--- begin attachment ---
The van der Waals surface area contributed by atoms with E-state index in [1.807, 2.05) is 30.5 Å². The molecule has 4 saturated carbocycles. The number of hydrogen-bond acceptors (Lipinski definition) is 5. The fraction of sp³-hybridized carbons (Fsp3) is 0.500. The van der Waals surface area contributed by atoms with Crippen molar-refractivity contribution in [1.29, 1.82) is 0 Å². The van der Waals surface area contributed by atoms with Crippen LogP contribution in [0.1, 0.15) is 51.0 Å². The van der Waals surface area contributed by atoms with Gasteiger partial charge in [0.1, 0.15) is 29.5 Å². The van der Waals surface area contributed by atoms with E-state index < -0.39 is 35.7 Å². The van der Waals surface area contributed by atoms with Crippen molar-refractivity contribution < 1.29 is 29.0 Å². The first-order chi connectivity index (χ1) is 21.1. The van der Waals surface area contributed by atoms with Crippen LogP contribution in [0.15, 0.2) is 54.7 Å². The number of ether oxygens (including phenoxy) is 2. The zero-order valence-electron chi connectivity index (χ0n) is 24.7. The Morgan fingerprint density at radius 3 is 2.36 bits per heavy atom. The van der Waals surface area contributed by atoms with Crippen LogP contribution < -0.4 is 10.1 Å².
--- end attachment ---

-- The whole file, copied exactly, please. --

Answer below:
The van der Waals surface area contributed by atoms with E-state index in [1.807, 2.05) is 30.5 Å². The molecule has 4 saturated carbocycles. The number of hydrogen-bond acceptors (Lipinski definition) is 5. The fraction of sp³-hybridized carbons (Fsp3) is 0.500. The van der Waals surface area contributed by atoms with Crippen molar-refractivity contribution in [1.29, 1.82) is 0 Å². The van der Waals surface area contributed by atoms with Crippen LogP contribution in [0.1, 0.15) is 51.0 Å². The van der Waals surface area contributed by atoms with Gasteiger partial charge in [0.1, 0.15) is 29.5 Å². The van der Waals surface area contributed by atoms with E-state index < -0.39 is 35.7 Å². The van der Waals surface area contributed by atoms with Crippen molar-refractivity contribution < 1.29 is 29.0 Å². The first-order chi connectivity index (χ1) is 21.1. The van der Waals surface area contributed by atoms with Crippen LogP contribution in [0.15, 0.2) is 54.7 Å². The number of ether oxygens (including phenoxy) is 2. The zero-order valence-electron chi connectivity index (χ0n) is 24.7. The Morgan fingerprint density at radius 3 is 2.36 bits per heavy atom. The van der Waals surface area contributed by atoms with Crippen LogP contribution < -0.4 is 10.1 Å².